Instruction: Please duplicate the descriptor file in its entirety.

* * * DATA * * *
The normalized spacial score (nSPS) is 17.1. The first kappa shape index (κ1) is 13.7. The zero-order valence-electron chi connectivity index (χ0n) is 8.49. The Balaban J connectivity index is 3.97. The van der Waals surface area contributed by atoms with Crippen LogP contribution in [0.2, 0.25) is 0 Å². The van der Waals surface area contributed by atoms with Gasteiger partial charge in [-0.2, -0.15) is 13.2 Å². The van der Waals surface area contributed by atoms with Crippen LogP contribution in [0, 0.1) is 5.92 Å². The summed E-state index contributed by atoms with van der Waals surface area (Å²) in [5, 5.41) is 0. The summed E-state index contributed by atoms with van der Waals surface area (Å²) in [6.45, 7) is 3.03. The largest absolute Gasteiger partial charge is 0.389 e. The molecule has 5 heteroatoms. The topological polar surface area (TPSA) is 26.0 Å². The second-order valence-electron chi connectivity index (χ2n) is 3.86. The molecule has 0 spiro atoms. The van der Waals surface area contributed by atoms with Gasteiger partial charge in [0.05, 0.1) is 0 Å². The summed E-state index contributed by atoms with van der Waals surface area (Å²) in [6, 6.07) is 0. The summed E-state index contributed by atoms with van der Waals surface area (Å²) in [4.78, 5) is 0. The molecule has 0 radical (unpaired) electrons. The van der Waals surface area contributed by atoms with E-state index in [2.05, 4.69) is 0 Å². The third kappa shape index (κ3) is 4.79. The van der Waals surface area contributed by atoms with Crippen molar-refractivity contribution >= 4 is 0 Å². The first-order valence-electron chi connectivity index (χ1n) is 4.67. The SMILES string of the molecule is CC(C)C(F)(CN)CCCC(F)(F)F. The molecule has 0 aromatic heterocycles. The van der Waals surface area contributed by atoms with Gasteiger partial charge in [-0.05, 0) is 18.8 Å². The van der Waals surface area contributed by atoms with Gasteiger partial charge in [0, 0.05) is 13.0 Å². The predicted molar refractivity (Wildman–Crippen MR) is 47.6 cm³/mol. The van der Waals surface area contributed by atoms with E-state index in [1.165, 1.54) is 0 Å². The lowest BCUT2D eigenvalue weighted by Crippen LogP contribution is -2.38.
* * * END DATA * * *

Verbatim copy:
The normalized spacial score (nSPS) is 17.1. The first kappa shape index (κ1) is 13.7. The zero-order valence-electron chi connectivity index (χ0n) is 8.49. The Balaban J connectivity index is 3.97. The van der Waals surface area contributed by atoms with Crippen LogP contribution in [0.2, 0.25) is 0 Å². The van der Waals surface area contributed by atoms with Gasteiger partial charge in [-0.2, -0.15) is 13.2 Å². The van der Waals surface area contributed by atoms with Crippen LogP contribution in [0, 0.1) is 5.92 Å². The summed E-state index contributed by atoms with van der Waals surface area (Å²) in [5, 5.41) is 0. The summed E-state index contributed by atoms with van der Waals surface area (Å²) in [6.45, 7) is 3.03. The largest absolute Gasteiger partial charge is 0.389 e. The molecule has 5 heteroatoms. The topological polar surface area (TPSA) is 26.0 Å². The second-order valence-electron chi connectivity index (χ2n) is 3.86. The molecule has 0 spiro atoms. The van der Waals surface area contributed by atoms with Gasteiger partial charge in [0.05, 0.1) is 0 Å². The summed E-state index contributed by atoms with van der Waals surface area (Å²) in [6, 6.07) is 0. The summed E-state index contributed by atoms with van der Waals surface area (Å²) in [4.78, 5) is 0. The molecule has 0 radical (unpaired) electrons. The van der Waals surface area contributed by atoms with E-state index in [2.05, 4.69) is 0 Å². The third kappa shape index (κ3) is 4.79. The van der Waals surface area contributed by atoms with Crippen molar-refractivity contribution >= 4 is 0 Å². The first-order valence-electron chi connectivity index (χ1n) is 4.67. The SMILES string of the molecule is CC(C)C(F)(CN)CCCC(F)(F)F. The molecule has 0 aromatic heterocycles. The van der Waals surface area contributed by atoms with Gasteiger partial charge in [-0.05, 0) is 18.8 Å². The van der Waals surface area contributed by atoms with Gasteiger partial charge in [0, 0.05) is 13.0 Å². The predicted molar refractivity (Wildman–Crippen MR) is 47.6 cm³/mol. The van der Waals surface area contributed by atoms with E-state index in [1.165, 1.54) is 0 Å². The lowest BCUT2D eigenvalue weighted by Crippen LogP contribution is -2.38.